Sermon preached by the Reverend Nicholas Lang
St. Paul’s on the Green, Norwalk, CT
The Third Sunday after Pentecost – June 14, 2015
+In the Name of God: Creator, Redeemer, Sustainer. Amen.
Can you imagine the sense of wonder and amazement for farmers in the time of Jesus to see the how the tiny seeds they planted produced such splendid crops? Unlike us, they had no scientific knowledge to support how it germinates and becomes food for the table. They tended to their garden the way their ancestors had taught them to and waited in hope that the earth would do the rest. Clearly, these two short parables must have gotten their attention. What about us? How can we twenty-first century urbanites relate to the message Jesus offers today?
The Reverend Barbara Brown Taylor, one of my favorite preachers and writers, offers this allegory:
“At me house there is a gardener and there is a worrier. The gardener is a pretty easy- going fellow. Every May or June he comes through the door with a brown paper sack full of seed packets and a couple of evenings later he can be found puttering around the yard, emptying the packages into shallow furrows, heaping the dirt into little mounds and curling pieces of fence around them.
“Several weeks later, plants appear in the strangest places. He has been known to plant green peppers between the azalea bushes and broccoli by the mailbox. For the second year in row a stand of asparagus is pushing up through the roots of the crepe myrtle trees and sweet pea vines are winding through the branches of the weeping cherry. In a few weeks, string beans will overtake the back deck of the house, covering everything in sight.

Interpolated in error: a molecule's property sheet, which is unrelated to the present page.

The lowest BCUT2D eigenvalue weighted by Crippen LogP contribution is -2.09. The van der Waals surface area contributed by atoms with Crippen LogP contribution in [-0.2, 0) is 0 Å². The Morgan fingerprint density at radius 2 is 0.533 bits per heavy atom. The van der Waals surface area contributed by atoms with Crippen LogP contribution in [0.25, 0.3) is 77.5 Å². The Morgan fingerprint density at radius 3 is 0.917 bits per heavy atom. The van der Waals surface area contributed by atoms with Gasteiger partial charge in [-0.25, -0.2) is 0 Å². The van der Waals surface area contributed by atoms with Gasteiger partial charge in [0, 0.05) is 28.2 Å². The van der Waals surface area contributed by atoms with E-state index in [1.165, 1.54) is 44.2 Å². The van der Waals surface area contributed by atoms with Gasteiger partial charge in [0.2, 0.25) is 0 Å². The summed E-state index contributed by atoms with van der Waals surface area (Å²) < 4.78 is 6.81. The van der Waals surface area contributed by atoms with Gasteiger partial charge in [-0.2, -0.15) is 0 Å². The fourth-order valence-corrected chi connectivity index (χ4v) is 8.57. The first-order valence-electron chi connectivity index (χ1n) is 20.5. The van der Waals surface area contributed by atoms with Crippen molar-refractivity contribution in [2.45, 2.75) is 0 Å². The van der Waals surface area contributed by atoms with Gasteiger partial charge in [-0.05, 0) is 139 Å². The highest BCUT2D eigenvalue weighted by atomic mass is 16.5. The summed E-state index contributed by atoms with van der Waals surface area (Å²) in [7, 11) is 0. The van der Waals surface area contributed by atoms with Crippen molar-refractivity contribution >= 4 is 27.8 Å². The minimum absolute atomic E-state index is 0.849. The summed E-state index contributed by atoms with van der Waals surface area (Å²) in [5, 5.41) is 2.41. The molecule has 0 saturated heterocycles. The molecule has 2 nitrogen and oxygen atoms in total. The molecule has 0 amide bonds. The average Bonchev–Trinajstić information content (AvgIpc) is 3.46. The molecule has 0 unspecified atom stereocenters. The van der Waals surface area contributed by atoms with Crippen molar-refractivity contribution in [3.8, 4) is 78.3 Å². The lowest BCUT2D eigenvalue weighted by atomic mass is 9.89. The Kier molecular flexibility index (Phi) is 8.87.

All of this drives the worrier crazy. She knows how gardens are supposed to be and this is not it. You are supposed to begin by buying a book, for one thing, with illustrations on how to arrange plants according to size, height, and drainage requirements. First you must test the soil; then you must fertilize, mulch, weed, and water; above all you must worry, or else how will your garden grow?
To her eternal dismay and amazement, there comes a day every summer when the gardener proclaims that the vegetables are ready. He goes out to collect them from all over the yard and a little while later the worrier sits down to a table heaped with manna. Against her will and better judgment she has to admit that he has done all right, in spite of his refusal to worry. This year there are even two dill plants that appeared out of nowhere, gifts from the earth itself.”
Isn’t that what Jesus says the kingdom of God is like? A man scatters the seed on the ground and then leaves it to the care of the earth. The Greek word that describes the process is “automatic,” that is the earth produces by itself and can be trusted to produce the plant without any anxiety or manure or extraordinary care or even the purchase of “Gardening for Dummies.”
So the lesson learned might be that we should no longer worry about our tomatoes or our peppers or our squash. The earth can be trusted to take care of them for us.
Well, that seem to work for the garden, but what about my life? It seems as though I am bound to manage it, to fuss about it, to plan it, and, of course, to worry about it. We live is a culture of anxiety—in the time between the planting and the reaping which is a time of great uncertainty. The media in all its configurations feeds our angst.